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starship-design: Cryogenic Suspension

Cryogenic Suspended Animation

I've been familiar with this science fiction theme since my childhood.
Always, I've been a bit dubious about it, as a personal reaction as well as
technically. Having since learned the fundamental drawback to reviving a
frozen human is almost intractable, I shelved the concept. But it has been
recently mentioned here, in a casual throwaway line, and I did once come up
with a potential approach to this problem. Taken from the shelf and lightly
dusted off, here it is.

Ice crystals slowly forming in blood and tissue have a characteristic size
which is larger than the dimensions of cells. That's the problem. Freezing
tissue ruptures cell membranes, and that spells dead. OK, but some small
creatures, mouse size, can be frozen and revived. Protoplasm is water-based,
but has solutes and suspensions which disorder the ice crystals so that most
individual cells come out viable, and normal body processes can then replace
the minority of destroyed cells in a small organism which has been
successfully thawed.

Large creatures, however, will not freeze as fast as small ones, for their
body bulk is thermally insulating. Fast freezing occurs near the outer
surface, so skin and outer regions sustain little damage, but internal
organs retain heat, and suffer a slow freezing process which allows growth
of larger ice crystals, which spells dead. Obviously body passages, the
lungs and digestive tract, are amenable to coolant access to speed freezing,
but large organs are still left vulnerable. Among our favorite parts, the
central nervous system is protected within bone chambers, still left out of
the cold. To use our circulatory system to spread coolant as a temporary
replacement for our blood seems far too iffy.

My proposal would involve transfixing the entire body rapidly with fine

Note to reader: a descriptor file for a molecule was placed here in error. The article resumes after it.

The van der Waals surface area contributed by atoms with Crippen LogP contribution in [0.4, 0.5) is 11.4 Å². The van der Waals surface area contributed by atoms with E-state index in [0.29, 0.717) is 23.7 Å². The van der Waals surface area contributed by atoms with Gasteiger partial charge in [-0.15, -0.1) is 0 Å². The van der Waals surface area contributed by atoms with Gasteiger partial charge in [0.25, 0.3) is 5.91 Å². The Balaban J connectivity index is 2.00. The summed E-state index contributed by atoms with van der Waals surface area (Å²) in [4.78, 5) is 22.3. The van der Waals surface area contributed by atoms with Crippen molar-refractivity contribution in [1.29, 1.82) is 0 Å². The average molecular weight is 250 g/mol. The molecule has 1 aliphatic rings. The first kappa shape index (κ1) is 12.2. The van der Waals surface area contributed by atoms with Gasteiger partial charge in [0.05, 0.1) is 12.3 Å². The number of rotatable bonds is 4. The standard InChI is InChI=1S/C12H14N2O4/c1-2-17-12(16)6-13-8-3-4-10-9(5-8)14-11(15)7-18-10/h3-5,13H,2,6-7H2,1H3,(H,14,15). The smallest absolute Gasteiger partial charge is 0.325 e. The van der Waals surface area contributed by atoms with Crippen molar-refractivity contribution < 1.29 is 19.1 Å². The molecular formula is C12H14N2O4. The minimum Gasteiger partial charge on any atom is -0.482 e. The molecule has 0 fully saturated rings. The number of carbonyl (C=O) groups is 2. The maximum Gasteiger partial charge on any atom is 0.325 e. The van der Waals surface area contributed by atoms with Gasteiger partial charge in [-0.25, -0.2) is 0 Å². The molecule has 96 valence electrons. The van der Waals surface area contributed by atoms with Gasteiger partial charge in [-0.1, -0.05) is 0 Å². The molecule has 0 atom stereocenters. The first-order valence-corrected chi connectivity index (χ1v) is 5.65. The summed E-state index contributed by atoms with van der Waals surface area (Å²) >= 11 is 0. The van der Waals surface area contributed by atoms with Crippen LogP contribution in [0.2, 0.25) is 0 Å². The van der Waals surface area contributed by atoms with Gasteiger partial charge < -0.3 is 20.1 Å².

platinum needles, which are heat pipes containing liquid helium as their
working fluid. The object of this macabre "iron maiden" treatment is to
chill all parts of the body below freezing in less than a second. This
should allow large creatures, such as ourselves, to recover on thawing as
well as small animals can. Supplementary measures, such as antifreeze
proteins added to the blood to reduce ice crystal size, are also called for.

This sounds freaky for sure, to allow oneself to be rapidly pierced by
jillions of needles, but it could be a key to survival. The subject would of
course be unconscious for this ordeal. Later, when thawed and revived to
consciousness, it would hurt. Big deal, death hurts worse. Fine needles
actually cause little tissue damage, and in this case the body has no time
for a histamine response or other trauma. The tiny leaks of fluids would be
largely repaired in the thawing process, and nearly healed before the
subject regains consciousness.

It's just a thought. People here know I don't go for slow starship journeys,
but a technique like this would be good to have around anyway. There might
be all sorts of reasons for somebody to decide they didn't want to die.

Johnny Thunderbird